Africville : an African Nova Scotian community is demolished - and fights back

2018, Book , 96 pages.
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Summary/Review: "The community of Africville began in the early 1800s with the settlement of former American slaves and other black people on the Beford Basin, just n more...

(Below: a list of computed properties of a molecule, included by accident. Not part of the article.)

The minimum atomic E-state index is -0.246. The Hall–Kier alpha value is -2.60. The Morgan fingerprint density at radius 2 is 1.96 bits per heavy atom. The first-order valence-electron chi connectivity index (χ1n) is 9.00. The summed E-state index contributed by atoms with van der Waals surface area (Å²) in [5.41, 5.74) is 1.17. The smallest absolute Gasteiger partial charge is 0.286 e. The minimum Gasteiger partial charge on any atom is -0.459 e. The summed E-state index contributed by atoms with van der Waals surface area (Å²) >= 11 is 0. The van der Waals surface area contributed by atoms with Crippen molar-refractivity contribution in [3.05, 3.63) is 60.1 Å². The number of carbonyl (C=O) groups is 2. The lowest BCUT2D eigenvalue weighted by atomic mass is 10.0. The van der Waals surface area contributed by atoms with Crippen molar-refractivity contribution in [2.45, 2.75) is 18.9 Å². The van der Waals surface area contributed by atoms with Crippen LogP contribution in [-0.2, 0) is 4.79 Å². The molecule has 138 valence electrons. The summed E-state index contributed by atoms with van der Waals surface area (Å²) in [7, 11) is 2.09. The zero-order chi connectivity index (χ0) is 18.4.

Summary/Review: "The community of Africville began in the early 1800s with the settlement of former American slaves and other black people on the Beford Basin, just north of Halifax. Over time the community grew to include a church, a school, and small businesses. At its peak, about 400 people lived in the tight-knit community of Africville. But the neighbourhood was not without its problems. Racist attitudes prevented people from getting well-paying jobs outside the community and the City of Halifax denied the residents of Africville basic services such as running water, sewage disposal, and garbage collection. Despite being labeled a "slum," the community was lively and vibrant, with a strong sense of culture and tradition. In the 1960s, in the name of urban renewal, the City of Halifax decided to demolish the community, relocate its residents and use the land for industrial development. Residents of Africville strongly opposed this move, but their homes were bulldozed and they were forced into public housing projects in other parts of the city, and promised, but did not receive social assistance to help them resettle. After years of pressure from former members of the community and their descendants, the City of Halifax finally apologized for the destruction of Africville and offered to pay compensation. Through historical photographs, documents, and first-person narratives from former Africville residents, this book offers an account of the racism behind the injustices suffered by the community. It documents how the City destroyed Africville and finally apologized for it."--
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